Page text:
Once we realised it could go no further, and that neither it nor its master were intending to turn on us, we relaxed a little – but not by much. I pointed out to Johnny our problem, what the other slaves were doing. Even as we watched, undamaged body parts at the edge of each section began flexing, uncoiling, legs and arms stretched, reached, wrapped about each other. Hands snatched at ribcages, femurs, forearms.

As I feared, the Homunculus was healing itself.

Johnny expressed what we both felt; that we had to warn the Castle, ASAP. Sergeant Rule had to hit it again with another grenade. Hell, every grenade he had.

JB: But… how? You had no radios, did you?

AM: That’s right. But the militiamen did; we could even hear commands coming from their sets, and a mangled body of one, blown clear of the monster by the blast, lay only a couple of metres behind the Slave watching us. He lay face down, the torn gash of his neck wound was still bleeding out, pooling on the blacktop.

Johnny gave me the job of dodging past the Slave while he distracted it and drew it toward him at the lane side. I rushed the militiaman’s corpse as fast as I could, throwing it onto its back and – as soon as I could judge he was still inert and (so far) safe – grabbing his radio. I grabbed the man’s sword, immediately ran for the Slave and swung the blade at the umbilicus, severing the connection to its Master.

Only… that didn’t kill it.

JB: But… it was a Slaved Reviver!

AM: That was my first reaction. I’d expected it to drop to the tarmac like a stone. Instead it just turned on me, realising its bond to its Master was broken and I was the one responsible.

In retrospect, I see now that redundancy had been “built” into each Slave as well. Just like those bodies Horace had reassembled back at his shed, the injuries to any Slaved zeb had been fixed by the goop too; either by filling in any gaps or joining separate brain sections. We also know now that the umbilicus existed only to direct each Slave in its tasks; not power it. One has to admire the solution really; utilising the weaponising potential of the material available to its max. So, once severed, any Slave suddenly became an undead free agent again. And this one was now free to go for me… which it promptly did. I just stood, staring at it like an idiot until it was almost upon me, then muscle memory kicked in. The sword blurred again, and the zeb’s head detached from its neck. I had to trot backward a couple of steps, as the thing staggered forward a little more before finally giving up the ghost and dropping.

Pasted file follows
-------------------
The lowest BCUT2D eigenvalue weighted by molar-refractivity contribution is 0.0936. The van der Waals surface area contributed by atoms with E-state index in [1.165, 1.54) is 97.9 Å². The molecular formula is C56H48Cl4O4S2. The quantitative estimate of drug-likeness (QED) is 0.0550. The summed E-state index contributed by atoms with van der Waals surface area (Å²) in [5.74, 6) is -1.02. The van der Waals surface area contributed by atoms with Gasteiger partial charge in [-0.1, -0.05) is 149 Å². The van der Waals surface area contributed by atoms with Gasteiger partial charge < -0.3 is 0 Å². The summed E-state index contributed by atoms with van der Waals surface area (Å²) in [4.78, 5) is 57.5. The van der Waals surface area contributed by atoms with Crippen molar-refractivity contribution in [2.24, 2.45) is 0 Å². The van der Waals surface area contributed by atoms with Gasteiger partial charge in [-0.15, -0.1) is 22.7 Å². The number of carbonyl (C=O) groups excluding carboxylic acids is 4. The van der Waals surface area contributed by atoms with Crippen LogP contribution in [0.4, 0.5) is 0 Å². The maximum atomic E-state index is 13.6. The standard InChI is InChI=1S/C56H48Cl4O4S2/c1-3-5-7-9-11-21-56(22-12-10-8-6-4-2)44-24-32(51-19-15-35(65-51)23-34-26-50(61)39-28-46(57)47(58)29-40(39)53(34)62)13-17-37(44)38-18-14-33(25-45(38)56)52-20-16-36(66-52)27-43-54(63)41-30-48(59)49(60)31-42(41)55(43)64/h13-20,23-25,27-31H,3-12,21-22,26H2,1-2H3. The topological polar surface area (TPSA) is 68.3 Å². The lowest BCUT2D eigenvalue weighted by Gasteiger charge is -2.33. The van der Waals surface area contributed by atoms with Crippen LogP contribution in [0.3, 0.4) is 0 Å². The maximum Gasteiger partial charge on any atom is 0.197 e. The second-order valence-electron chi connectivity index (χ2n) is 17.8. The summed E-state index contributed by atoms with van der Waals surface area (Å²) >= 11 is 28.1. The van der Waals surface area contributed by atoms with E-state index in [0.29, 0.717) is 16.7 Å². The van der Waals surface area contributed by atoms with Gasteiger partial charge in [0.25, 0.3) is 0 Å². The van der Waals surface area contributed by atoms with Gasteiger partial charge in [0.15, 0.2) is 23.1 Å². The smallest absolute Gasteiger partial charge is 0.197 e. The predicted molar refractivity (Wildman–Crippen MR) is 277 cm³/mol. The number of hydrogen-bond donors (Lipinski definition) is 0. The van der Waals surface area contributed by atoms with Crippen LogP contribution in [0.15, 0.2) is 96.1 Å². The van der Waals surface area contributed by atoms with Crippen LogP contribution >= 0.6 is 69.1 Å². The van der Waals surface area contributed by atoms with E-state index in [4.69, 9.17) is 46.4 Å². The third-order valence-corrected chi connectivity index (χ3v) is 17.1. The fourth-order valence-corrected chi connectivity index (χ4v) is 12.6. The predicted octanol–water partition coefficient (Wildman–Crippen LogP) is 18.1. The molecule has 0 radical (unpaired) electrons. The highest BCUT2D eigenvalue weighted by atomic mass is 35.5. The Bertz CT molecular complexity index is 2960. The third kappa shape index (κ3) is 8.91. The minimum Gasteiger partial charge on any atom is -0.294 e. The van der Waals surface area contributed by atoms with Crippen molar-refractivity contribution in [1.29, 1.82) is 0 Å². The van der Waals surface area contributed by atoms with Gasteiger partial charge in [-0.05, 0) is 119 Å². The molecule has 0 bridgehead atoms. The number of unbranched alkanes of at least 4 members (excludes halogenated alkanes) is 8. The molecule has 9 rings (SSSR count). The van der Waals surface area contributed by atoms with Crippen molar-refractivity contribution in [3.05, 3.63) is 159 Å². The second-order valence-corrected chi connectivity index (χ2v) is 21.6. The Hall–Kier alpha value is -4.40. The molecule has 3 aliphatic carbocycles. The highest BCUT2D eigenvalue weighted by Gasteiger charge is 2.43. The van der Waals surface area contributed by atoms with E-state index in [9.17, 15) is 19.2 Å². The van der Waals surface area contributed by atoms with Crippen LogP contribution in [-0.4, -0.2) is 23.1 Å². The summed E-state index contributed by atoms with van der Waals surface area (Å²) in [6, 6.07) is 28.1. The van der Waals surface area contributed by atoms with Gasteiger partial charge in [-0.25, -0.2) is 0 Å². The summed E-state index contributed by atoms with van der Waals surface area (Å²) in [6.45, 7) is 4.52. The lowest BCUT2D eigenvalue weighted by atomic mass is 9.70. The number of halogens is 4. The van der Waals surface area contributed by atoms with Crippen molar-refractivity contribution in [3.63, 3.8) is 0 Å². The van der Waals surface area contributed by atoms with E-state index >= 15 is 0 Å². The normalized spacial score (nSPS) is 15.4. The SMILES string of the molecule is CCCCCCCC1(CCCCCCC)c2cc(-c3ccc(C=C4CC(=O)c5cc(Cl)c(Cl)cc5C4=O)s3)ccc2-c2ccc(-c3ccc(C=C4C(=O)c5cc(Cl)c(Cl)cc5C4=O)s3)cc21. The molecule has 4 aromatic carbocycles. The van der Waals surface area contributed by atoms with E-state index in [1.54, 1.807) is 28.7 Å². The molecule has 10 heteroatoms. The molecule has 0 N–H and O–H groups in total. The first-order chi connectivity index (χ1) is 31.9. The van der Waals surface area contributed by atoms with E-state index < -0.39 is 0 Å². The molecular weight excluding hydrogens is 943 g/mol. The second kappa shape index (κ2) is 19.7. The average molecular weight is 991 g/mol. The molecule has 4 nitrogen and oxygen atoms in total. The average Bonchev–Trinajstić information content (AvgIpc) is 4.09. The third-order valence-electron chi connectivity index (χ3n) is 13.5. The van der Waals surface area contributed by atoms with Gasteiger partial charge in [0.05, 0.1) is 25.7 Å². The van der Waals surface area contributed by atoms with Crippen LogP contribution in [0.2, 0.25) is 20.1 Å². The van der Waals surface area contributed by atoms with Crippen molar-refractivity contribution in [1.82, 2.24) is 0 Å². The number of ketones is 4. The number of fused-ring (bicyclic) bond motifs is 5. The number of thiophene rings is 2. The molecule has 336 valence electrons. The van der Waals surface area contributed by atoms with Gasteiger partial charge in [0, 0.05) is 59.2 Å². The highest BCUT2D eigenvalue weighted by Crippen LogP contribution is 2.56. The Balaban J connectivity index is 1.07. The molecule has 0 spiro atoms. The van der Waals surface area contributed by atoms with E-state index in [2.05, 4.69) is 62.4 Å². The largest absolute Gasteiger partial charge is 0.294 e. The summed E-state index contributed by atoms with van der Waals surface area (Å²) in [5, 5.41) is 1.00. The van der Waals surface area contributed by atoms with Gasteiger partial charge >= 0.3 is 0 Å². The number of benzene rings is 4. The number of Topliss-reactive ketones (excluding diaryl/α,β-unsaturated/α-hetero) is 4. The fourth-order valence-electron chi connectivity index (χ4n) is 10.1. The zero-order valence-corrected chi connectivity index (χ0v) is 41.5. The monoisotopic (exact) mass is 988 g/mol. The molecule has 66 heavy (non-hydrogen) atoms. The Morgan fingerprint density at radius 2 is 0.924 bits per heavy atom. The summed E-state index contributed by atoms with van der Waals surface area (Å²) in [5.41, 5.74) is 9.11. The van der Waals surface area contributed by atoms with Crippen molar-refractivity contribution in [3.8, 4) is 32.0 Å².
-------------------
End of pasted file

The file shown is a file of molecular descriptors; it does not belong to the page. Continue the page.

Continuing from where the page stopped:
Once sure it was down, my hand was at the broadcast key of the radio. I was about to send a warning until I realised the handset had some give to it. The entire front casing was jagged with fractures, and it remained stubbornly silent even while I heard commands blurting from the handsets fixed to the other militiamen. I threw the broken electronics aside, cursing.

As it happened to be in the direction of the undead giant, I was able to see that it wasn’t finished with us yet.

Sure, the Homunculus was still too injured to go for us itself, but, with that impossible neck-turning trick it had, the undead giant was now gazing at us, the collective skulls of its insect-eyes giving us a baleful frown. There came a deep rumbling growl from the undead within its collective body. At the same time, the lower section had directed its other Slaves toward us, while the cilia holding the remaining dead militiamen still attached pivoted and lowered them, feet first, back onto the blacktop of the lane. I say dead, but the way the corpses twitched and the eyes fluttered, that was a temporary state. They were already at the point of transition from corpse to undead. I’d never seen that happen so quickly. Truly, everything about this plague was evolving at a frightening rate.

As such, Johnny and I had to act quickly too.

Giving another of his colourful expressions, he darted toward the thing to retrieve two of the rifles dropped by the militiamen before the remaining Slaves’ advance took them out of our reach. Sprinting back to me, he threw one across, and we checked our weapons, keeping half an eye on the advancing Slaves. My rifle still had half a mag, but Johnny’s was empty; I guess he’d grabbed Brendan’s. More swearing. I gave him a choice; my rifle or the sword. “I’m a techno-gun-whore,” he pleaded. I handed it over. Honestly, I didn’t mind him taking the firearm. I hate guns, though obviously I’ve grown to appreciate their use since O-Day. Johnny wasn’t joking either; he’d owned a rifle before O-Day so his aim was a damn sight surer than mine would’ve been.

We agreed to thin the Slaved Revived in odd-even order; him popping the skulls of the odds, me decapitating the evens. That would give us access to the undead militiamen and their radios. All we had to do was let them come to us, out of range of the Homunculus’ reach. They were already on their way too; Brendan’s corpse had just fully transitioned and was stumbling toward us.